This week in the small mountain kingdom of Trelystan we are getting to grips with our quince harvest. The Nation's jam pan has come off the shelf and been dusted down for some jelly-making action.
Of our 3 small trees, all of which we planted not quite 4 years ago, 2 have fruited abundantly. The furry, yellow fruits hang heavily and with this week's windy weather have been ripe enough to fall. Time to get picking. Just gathering those from the ground and those within easy reach yielded a good sized basketful. I dust off the curious downy coating and chop them into chunks. No need to peel. Cover with water and lob in a squeezed lemon or two. (Just In Case. I can't remember if they are rich in pectin or not.) Let them bubble away gently until they 'fall'. The kitchen is infused with their sweet honeyed perfume - far prettier and more exotic than that of the apple.
The Quince is a fruit with history, greatly revered in ancient times - its cultivation may well pre-date that of the apple. Were quince the 'golden apples', the paradisal fruit, in the Garden of the Hesperides or the apples in the Song of Solomon? Even in Britain, not too many centuries ago its taste and fragrance were much admired - but like so many things which take time and patience in preparation quince seem to have gone out of fashion. What a shame that is - they are the most wonderous of fruit. I treasure our little trees - not only at this time of year when they reward us with fruit but in the springtime too when delicate, papery, pink petals unfold over waxy dark leaves. Heavenly.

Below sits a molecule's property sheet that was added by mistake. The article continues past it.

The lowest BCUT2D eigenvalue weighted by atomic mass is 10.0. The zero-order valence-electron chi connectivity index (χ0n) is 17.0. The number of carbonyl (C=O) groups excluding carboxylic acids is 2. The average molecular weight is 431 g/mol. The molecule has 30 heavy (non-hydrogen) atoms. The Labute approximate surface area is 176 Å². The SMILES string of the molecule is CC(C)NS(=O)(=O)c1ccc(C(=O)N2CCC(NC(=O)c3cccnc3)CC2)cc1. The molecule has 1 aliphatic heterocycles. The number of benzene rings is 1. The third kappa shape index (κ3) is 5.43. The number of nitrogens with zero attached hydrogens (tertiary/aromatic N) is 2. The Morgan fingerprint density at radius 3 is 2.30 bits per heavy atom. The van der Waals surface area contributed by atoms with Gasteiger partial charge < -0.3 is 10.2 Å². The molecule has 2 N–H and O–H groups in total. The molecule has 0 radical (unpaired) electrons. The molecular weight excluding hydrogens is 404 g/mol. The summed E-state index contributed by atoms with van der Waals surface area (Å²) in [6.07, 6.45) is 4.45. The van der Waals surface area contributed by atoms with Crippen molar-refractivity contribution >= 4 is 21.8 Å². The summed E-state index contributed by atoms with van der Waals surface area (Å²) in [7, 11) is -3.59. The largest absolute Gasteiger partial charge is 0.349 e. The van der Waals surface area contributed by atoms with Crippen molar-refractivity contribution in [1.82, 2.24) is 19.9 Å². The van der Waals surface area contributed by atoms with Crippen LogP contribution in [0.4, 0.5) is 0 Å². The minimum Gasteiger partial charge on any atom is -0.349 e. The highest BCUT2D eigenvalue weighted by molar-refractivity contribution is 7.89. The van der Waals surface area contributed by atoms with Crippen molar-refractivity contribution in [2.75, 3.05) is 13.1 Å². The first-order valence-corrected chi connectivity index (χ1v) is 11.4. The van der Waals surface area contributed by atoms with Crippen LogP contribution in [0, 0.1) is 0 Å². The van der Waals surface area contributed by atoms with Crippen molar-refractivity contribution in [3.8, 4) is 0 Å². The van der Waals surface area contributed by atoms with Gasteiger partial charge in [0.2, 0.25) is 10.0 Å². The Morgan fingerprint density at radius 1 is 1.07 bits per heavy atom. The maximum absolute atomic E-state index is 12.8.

I've gone off at a tangent....
What next? We let the softened fruit drip through a jelly bag overnight - the resultant juice is pink and clear and fragrant. Sugar is added, stirred and dissolved. It takes about 10 minutes at a wonderful rolling boil to reach setting point - at last the jelly flakes off the spoon. I know it will set now. All is well. But just why does a golden yellow fruit become a crystal clear red jelly?
My basket of fruit makes 12 jars of Quince Jelly, now neatly labelled, to go on the shelves to eat with scones or toast, or alongside pork or poultry - something bright to lighten the long dark days of winter.